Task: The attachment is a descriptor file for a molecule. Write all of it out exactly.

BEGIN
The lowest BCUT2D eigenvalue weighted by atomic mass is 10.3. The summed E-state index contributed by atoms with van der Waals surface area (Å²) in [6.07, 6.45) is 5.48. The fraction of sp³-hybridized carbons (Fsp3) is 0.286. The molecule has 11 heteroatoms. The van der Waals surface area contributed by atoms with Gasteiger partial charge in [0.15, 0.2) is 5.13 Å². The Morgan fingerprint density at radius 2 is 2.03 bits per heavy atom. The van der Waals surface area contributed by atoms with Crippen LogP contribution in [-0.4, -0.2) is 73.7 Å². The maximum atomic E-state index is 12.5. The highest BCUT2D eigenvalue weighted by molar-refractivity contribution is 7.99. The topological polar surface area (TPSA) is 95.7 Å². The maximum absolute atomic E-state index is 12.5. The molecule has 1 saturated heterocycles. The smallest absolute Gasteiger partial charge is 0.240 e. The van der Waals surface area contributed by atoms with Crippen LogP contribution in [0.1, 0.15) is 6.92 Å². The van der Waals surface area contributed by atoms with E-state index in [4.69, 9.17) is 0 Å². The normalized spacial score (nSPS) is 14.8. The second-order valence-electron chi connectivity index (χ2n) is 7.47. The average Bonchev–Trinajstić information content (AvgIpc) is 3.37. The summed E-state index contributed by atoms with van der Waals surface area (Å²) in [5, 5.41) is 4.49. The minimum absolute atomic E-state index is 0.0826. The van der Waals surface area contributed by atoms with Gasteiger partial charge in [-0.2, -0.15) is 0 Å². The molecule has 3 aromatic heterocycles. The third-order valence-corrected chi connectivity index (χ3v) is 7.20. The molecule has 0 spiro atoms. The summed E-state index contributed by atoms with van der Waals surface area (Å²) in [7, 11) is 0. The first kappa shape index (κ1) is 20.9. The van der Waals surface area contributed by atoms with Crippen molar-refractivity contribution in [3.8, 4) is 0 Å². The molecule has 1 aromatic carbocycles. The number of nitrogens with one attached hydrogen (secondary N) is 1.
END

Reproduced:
The lowest BCUT2D eigenvalue weighted by atomic mass is 10.3. The summed E-state index contributed by atoms with van der Waals surface area (Å²) in [6.07, 6.45) is 5.48. The fraction of sp³-hybridized carbons (Fsp3) is 0.286. The molecule has 11 heteroatoms. The van der Waals surface area contributed by atoms with Gasteiger partial charge in [0.15, 0.2) is 5.13 Å². The Morgan fingerprint density at radius 2 is 2.03 bits per heavy atom. The van der Waals surface area contributed by atoms with Crippen LogP contribution in [-0.4, -0.2) is 73.7 Å². The maximum atomic E-state index is 12.5. The highest BCUT2D eigenvalue weighted by molar-refractivity contribution is 7.99. The topological polar surface area (TPSA) is 95.7 Å². The maximum absolute atomic E-state index is 12.5. The molecule has 1 saturated heterocycles. The smallest absolute Gasteiger partial charge is 0.240 e. The van der Waals surface area contributed by atoms with Crippen LogP contribution in [0.1, 0.15) is 6.92 Å². The van der Waals surface area contributed by atoms with E-state index in [4.69, 9.17) is 0 Å². The normalized spacial score (nSPS) is 14.8. The second-order valence-electron chi connectivity index (χ2n) is 7.47. The average Bonchev–Trinajstić information content (AvgIpc) is 3.37. The summed E-state index contributed by atoms with van der Waals surface area (Å²) in [5, 5.41) is 4.49. The minimum absolute atomic E-state index is 0.0826. The van der Waals surface area contributed by atoms with Gasteiger partial charge in [-0.2, -0.15) is 0 Å². The molecule has 3 aromatic heterocycles. The third-order valence-corrected chi connectivity index (χ3v) is 7.20. The molecule has 0 spiro atoms. The summed E-state index contributed by atoms with van der Waals surface area (Å²) in [7, 11) is 0. The first kappa shape index (κ1) is 20.9. The van der Waals surface area contributed by atoms with Crippen molar-refractivity contribution in [3.8, 4) is 0 Å². The molecule has 1 aromatic carbocycles. The number of nitrogens with one attached hydrogen (secondary N) is 1.